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Shades of Sepia: Examining Eurocentrism and Whiteness in Relation to Multiculturalism in Steampunk Iconography, Fandom, and Culture Industry

  • Author(s): Goh, Sook Yi
  • Advisor(s): Lam, Mariam B.
  • et al.
Abstract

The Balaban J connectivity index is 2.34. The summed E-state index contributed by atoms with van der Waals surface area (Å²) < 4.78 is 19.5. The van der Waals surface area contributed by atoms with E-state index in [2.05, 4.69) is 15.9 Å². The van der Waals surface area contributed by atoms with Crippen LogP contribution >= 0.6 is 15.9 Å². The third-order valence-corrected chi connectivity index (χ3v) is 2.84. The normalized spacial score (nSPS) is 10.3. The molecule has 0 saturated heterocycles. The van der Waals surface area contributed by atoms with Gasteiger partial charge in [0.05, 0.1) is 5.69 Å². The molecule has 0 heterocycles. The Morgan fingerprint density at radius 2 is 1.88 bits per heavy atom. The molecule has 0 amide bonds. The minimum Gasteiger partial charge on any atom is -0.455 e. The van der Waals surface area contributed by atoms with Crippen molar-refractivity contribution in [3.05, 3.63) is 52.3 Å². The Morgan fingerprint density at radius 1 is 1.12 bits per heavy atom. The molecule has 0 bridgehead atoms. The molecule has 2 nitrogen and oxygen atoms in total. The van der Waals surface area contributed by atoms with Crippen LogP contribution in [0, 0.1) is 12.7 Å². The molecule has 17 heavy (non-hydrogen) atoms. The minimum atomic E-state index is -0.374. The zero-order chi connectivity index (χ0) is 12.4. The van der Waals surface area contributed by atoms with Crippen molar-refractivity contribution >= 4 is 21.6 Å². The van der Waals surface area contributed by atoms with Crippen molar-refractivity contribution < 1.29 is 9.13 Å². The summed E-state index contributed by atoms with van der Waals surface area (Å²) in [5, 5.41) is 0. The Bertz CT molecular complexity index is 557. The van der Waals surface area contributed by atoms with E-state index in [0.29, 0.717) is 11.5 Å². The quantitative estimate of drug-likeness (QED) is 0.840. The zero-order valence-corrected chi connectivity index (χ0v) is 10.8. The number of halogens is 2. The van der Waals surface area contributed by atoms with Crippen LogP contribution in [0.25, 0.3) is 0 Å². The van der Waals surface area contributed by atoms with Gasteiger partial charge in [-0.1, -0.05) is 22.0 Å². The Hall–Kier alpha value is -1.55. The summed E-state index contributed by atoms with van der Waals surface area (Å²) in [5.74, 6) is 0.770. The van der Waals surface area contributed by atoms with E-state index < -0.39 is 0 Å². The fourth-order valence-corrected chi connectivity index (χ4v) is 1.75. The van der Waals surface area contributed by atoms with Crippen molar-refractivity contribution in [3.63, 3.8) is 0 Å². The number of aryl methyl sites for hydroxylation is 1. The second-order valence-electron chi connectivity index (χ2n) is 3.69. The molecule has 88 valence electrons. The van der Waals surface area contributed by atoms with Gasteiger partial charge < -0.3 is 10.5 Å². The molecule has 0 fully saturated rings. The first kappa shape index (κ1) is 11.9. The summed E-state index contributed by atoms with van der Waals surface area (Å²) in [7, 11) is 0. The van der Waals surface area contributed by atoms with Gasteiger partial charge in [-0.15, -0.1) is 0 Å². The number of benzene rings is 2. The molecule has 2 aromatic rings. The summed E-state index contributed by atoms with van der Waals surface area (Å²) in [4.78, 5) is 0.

Steampunk is an aesthetic that combines accelerated technology, retrofuturism, and alternate history. “Multicultural steampunk” is used to describe steampunk separate from the common understanding of steampunk that hinges on neo-Victorianism and imaginings of the British Empire. It often refers to cultural production in which the steampunk aesthetic is applied to or combined with some region, space, or item that is designated non-white in current perceptions of race. Since steampunk’s rise as a trend in 2008, communities and industries have coalesced about the aesthetic, often reproduced through a Eurocentric lens, raising anxieties about whiteness. In this dissertation, Eurocentrism is defined as a mode of thought which enshrines Europe as a site and source of linear progress for the rest of the world to follow, while whiteness is defined as a location of structural advantage and racial privilege as well as a standpoint from which white people look at themselves and the world. These are mutually-reinforcing mechanisms, expressed in popular discourse and media. I argue that whiteness informs the Eurocentric narratives associated with the popular iconography of steampunk. Moreover, discourse in steampunk fandom spaces contributed to an approach to multicultural steampunk that centers whiteness, rendering multiculturalism as a commercial aesthetic mode separate from historical context. Thus, despite attempts to diversify the aesthetic through multicultural steampunk, steampunk cultural productions, particularly literature and costuming, maintain a perspective to multiculturalism and steampunk that nonetheless centers mainstream Eurocentric sensibilities, instead of offering more challenging radical alternate histories. Steampunk informed by a more radical multiculturalist purpose, in which the perspectives and production of the historically marginalized are prioritized, have the potential to create alternate histories that center the experiences of the historically-colonized in ways that resist the mainstream narratives of history.

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